Goff is considered a potential top-10 pick, while Hogan's draft party might drag into Day 3 (Rounds 4-7). That speaks more to overall talent than the learning curve each faces at the pro level, though. Where the latter is concerned, Whaley gives the nod to Hogan, not only over Goff, but over any quarterback in the draft -- at least as it pertains to the Bills.
"Is Hogan the most pro ready?" Whaley said on Monday at the NFL Annual Meeting in Boca Raton, Fla., according to The Post-Standard. "I would say for us probably because he runs the same system we run. For everybody else, I can't say that."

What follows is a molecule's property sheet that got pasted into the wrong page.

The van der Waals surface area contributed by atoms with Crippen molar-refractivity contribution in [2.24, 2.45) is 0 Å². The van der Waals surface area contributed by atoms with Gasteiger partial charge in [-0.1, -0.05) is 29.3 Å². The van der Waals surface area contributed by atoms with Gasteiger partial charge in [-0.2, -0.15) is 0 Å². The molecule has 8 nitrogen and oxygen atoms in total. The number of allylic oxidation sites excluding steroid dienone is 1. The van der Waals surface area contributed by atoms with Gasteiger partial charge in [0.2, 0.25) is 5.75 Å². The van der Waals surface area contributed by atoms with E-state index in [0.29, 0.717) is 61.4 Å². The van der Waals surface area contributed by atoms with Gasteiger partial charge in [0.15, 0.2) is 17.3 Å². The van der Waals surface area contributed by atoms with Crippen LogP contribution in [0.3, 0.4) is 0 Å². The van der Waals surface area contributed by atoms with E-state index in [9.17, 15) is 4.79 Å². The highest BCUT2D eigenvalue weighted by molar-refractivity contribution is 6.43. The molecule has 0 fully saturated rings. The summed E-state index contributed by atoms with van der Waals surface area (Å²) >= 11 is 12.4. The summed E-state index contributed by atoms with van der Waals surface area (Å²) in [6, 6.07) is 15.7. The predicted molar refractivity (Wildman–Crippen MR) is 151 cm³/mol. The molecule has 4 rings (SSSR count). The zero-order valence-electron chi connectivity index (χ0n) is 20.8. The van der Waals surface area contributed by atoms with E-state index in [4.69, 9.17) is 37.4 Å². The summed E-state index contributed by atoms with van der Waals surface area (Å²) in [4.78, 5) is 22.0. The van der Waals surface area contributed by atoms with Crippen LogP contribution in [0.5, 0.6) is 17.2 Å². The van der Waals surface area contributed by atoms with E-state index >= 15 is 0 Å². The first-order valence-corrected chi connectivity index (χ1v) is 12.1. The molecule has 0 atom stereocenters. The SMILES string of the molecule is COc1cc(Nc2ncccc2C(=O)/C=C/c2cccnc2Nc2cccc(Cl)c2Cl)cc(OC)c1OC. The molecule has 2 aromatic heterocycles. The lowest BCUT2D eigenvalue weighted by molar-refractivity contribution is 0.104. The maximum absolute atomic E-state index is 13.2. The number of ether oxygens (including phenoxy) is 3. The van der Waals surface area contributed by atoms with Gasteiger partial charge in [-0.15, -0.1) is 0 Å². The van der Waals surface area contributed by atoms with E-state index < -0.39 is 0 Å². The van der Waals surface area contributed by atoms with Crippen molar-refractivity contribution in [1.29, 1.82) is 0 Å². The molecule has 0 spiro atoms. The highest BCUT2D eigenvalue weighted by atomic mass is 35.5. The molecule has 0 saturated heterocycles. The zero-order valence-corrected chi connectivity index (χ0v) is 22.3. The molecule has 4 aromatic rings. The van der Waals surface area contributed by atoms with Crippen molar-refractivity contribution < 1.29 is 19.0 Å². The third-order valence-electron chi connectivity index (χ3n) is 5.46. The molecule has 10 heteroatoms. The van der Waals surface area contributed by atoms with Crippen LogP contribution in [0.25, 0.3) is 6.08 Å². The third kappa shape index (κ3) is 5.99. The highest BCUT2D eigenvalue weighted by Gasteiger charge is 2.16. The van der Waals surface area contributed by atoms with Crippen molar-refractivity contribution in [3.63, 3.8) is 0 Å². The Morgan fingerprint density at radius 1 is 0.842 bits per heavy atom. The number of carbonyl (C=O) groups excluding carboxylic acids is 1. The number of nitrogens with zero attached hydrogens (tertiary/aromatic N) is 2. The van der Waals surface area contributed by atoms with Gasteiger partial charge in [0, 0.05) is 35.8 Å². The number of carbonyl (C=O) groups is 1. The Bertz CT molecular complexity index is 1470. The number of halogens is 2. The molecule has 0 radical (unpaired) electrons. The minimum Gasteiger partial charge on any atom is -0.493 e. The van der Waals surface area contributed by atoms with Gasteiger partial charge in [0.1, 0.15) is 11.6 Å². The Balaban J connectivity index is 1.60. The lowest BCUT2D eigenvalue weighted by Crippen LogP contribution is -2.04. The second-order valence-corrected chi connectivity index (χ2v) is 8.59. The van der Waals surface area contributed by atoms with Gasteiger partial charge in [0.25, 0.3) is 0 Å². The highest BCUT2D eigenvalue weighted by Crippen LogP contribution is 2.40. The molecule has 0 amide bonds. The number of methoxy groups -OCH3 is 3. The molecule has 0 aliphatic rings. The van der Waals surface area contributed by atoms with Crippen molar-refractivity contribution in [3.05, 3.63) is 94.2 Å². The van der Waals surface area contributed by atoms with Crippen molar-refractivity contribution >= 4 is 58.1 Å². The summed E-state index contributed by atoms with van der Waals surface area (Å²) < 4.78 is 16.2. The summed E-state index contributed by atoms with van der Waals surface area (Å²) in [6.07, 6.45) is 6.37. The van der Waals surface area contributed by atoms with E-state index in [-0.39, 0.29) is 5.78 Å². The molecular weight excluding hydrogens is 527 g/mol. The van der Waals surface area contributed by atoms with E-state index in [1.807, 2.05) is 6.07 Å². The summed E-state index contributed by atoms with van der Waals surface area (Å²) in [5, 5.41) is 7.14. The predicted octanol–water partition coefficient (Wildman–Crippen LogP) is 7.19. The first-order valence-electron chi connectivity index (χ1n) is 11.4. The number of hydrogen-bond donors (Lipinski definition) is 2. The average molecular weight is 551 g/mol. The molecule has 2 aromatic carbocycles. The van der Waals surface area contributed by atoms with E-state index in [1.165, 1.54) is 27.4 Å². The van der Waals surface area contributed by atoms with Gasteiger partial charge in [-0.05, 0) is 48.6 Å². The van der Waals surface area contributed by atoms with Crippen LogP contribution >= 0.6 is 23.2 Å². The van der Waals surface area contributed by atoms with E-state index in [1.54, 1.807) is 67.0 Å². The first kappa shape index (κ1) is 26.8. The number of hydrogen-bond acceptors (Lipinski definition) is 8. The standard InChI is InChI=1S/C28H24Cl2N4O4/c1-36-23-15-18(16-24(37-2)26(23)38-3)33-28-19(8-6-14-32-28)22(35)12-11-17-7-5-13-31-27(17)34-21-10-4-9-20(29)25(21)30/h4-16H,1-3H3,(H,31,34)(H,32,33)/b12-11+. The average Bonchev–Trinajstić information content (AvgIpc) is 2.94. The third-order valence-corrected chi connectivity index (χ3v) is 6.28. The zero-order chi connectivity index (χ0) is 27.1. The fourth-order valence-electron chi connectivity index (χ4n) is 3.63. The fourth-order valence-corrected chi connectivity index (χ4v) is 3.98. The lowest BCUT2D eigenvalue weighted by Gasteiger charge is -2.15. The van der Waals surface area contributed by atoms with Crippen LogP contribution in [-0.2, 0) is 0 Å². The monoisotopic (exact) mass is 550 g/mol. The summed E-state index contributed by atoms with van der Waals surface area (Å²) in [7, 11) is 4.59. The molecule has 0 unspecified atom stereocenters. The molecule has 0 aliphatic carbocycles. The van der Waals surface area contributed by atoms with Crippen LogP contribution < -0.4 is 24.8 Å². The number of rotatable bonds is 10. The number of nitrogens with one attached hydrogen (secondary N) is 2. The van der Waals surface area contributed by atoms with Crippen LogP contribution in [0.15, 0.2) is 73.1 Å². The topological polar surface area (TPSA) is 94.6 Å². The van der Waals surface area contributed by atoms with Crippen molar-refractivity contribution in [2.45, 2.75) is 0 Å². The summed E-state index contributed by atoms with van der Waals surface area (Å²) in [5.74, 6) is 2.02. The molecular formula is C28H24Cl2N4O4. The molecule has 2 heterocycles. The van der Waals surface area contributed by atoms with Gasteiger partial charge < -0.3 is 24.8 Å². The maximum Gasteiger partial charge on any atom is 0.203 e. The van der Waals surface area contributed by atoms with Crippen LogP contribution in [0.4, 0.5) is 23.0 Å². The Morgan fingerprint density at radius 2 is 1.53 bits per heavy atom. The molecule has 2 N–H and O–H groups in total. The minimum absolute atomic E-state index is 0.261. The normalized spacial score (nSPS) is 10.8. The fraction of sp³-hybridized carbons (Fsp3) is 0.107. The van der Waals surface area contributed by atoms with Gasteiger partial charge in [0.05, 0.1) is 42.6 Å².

Stanford runs a pro-style offense that operates from the huddle and requires quarterbacks to read defenses at the line of scrimmage more than most college offenses. Cardinal head coach David Shaw spent 10 years as an NFL assistant before taking over as Stanford's offensive coordinator in 2007, so the NFL-like demands on his quarterbacks are nothing new.
Former Stanford quarterback Andrew Luck's relatively smooth transition to the NFL was no small example, though Luck was, of course, drafted No. 1 overall.
Hogan had his best college season as a senior last year, throwing a career-high 27 touchdown passes to lead the Cardinal to a Pac-12 title and Rose Bowl win. Whether he has the talent to stick in the NFL remains to be seen, but Whaley, for one, doesn't think his football IQ will be any issue.